I enjoyed reading this book. The writing is competent and the action scenes engaging. The main characters (both alien and allied) are well fleshed out, believable and the author is not afraid to kill off 'goodies' as well as 'baddies'. Excellent light reading.
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on 28 December 2015
Once you get round the initial confusion of the disparate story lines as they start to coalesce, the book becomes one of those rare 'un-put-down able' reads that have you carrying on until your eyes close, night after night!
Only fault with the book is the way it comes to a conclusion so abruptly, which considering the depth of detail every other facet goes into was a surprise!
But highly imaginative and an exciting read!
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on 16 June 2014
This is a fast paced novel telling the story of an attack on the human race and their Empire - from the initial attack on a distant colony through to the final decisive battle closing the first stage of a war that will continue for many long years.

The key troops are the Legion. Originally The Foreign Legion this force is made from human volunteers and those being given a second chance - rescued from the point of death (those with terminal illnesses, victims of violent crime and those executed for committing violent crimes) their consciousness implanted into a cyborg.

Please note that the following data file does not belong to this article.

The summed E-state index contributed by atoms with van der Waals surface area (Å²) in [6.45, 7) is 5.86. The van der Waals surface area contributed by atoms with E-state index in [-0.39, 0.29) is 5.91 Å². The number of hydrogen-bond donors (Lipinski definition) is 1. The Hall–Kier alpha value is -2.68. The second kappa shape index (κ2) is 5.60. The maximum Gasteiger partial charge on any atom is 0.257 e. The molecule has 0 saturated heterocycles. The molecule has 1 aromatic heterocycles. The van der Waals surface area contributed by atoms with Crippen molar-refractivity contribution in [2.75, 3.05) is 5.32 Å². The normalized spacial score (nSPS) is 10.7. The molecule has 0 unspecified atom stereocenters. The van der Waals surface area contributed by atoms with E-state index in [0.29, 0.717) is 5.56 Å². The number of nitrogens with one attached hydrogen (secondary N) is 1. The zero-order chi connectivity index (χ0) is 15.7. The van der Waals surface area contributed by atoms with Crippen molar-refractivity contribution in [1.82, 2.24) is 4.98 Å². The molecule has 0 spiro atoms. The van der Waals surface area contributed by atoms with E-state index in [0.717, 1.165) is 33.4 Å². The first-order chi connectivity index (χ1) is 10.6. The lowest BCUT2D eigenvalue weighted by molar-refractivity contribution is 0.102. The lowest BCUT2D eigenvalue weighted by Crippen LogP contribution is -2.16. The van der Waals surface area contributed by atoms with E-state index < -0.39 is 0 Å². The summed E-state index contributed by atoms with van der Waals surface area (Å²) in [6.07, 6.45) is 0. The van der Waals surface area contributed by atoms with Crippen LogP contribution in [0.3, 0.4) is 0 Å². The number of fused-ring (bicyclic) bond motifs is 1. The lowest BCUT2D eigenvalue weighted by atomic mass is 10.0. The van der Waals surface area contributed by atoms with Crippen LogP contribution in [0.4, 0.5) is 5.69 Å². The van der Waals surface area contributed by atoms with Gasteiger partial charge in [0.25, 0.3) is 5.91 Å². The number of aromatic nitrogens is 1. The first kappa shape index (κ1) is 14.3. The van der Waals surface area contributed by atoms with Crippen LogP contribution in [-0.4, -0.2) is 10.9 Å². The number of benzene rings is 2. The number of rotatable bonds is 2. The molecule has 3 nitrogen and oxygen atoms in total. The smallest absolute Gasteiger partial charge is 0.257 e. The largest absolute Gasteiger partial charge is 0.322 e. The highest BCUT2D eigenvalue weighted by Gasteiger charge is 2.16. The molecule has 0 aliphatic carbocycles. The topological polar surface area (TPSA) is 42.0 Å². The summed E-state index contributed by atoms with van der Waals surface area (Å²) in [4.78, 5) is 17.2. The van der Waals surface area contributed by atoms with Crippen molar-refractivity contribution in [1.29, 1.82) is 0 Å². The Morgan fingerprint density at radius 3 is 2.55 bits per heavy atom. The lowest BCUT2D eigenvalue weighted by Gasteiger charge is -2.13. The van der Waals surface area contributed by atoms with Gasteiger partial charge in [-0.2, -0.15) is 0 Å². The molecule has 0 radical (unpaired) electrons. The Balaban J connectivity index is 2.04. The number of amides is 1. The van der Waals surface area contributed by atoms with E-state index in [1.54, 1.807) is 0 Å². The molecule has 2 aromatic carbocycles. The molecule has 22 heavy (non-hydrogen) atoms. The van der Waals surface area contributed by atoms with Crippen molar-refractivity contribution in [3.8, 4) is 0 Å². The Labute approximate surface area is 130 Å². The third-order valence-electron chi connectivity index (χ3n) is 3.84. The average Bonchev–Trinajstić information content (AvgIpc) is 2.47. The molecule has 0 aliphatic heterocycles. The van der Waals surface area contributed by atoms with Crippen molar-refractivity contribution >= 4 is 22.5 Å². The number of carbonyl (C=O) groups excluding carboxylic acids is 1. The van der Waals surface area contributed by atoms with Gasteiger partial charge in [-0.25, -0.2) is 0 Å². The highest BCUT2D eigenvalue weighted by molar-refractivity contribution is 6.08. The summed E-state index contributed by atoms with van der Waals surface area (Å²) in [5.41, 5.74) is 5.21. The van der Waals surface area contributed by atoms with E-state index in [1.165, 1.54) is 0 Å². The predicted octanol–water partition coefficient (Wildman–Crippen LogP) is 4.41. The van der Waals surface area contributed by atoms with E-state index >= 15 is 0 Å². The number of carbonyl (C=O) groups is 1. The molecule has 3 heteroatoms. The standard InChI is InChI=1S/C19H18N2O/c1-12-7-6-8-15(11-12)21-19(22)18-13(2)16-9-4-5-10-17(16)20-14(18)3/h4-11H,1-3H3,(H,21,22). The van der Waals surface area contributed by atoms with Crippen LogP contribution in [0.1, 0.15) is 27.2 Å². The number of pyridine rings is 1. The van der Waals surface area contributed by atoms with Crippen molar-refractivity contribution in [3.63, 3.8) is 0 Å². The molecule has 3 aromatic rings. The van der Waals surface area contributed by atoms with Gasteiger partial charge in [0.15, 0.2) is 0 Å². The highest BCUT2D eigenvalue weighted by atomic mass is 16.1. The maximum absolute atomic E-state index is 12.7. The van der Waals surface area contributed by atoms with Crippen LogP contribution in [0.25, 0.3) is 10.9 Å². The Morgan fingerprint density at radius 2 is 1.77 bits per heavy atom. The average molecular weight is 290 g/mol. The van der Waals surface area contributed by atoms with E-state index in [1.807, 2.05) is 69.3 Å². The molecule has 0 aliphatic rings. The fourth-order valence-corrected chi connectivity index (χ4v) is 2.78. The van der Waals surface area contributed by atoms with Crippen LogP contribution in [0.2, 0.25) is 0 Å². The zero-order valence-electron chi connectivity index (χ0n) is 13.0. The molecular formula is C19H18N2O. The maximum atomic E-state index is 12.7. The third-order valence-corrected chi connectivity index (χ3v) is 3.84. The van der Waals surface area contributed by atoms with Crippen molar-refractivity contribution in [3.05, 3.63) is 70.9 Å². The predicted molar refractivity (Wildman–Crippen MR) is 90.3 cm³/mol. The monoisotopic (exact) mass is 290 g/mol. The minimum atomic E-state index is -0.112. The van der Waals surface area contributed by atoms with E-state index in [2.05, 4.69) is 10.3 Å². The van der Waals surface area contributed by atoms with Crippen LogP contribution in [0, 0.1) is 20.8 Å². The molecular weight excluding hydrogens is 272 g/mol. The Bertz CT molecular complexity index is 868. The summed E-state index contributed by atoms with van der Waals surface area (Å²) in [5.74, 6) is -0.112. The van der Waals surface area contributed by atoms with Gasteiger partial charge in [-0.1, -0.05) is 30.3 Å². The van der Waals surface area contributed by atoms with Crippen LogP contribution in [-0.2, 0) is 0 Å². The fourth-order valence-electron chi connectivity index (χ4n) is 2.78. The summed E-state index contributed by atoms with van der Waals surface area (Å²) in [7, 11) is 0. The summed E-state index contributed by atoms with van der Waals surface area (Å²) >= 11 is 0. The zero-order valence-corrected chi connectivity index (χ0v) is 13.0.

Earth is ruled by an Emperor who oversees a government weakened by corruption and one-upmanship amongst the ruling elite and military leaders. Their response to the initial attack is slow and inappropriate - the Legion must fight on alone whilst their leader and members of the civilian elite work to over-throw the Emperor.

I’ve dropped one star because some of the sub plots and characters needed more development and the end felt rushed, I expected there to be a climactic battle - instead there was a bit of a skirmish and the rest left to the imagination . I read this book in one sitting and felt that it would have gained from being longer and taking the time to develop a bit more and creating a more substantial ending. The standard of writing is excellent and an additional one or even two-hundred pages would have been a pleasure to read.

There are more books to come in this series and I look forward to seeing how things develop.
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on 11 July 2014
Legion of the Damned is basically exactly what you think it's going to be. It's a book about space war with space aliens and space robots. Let's be honest, if those things don't appeal to you, then why are you even reading this review...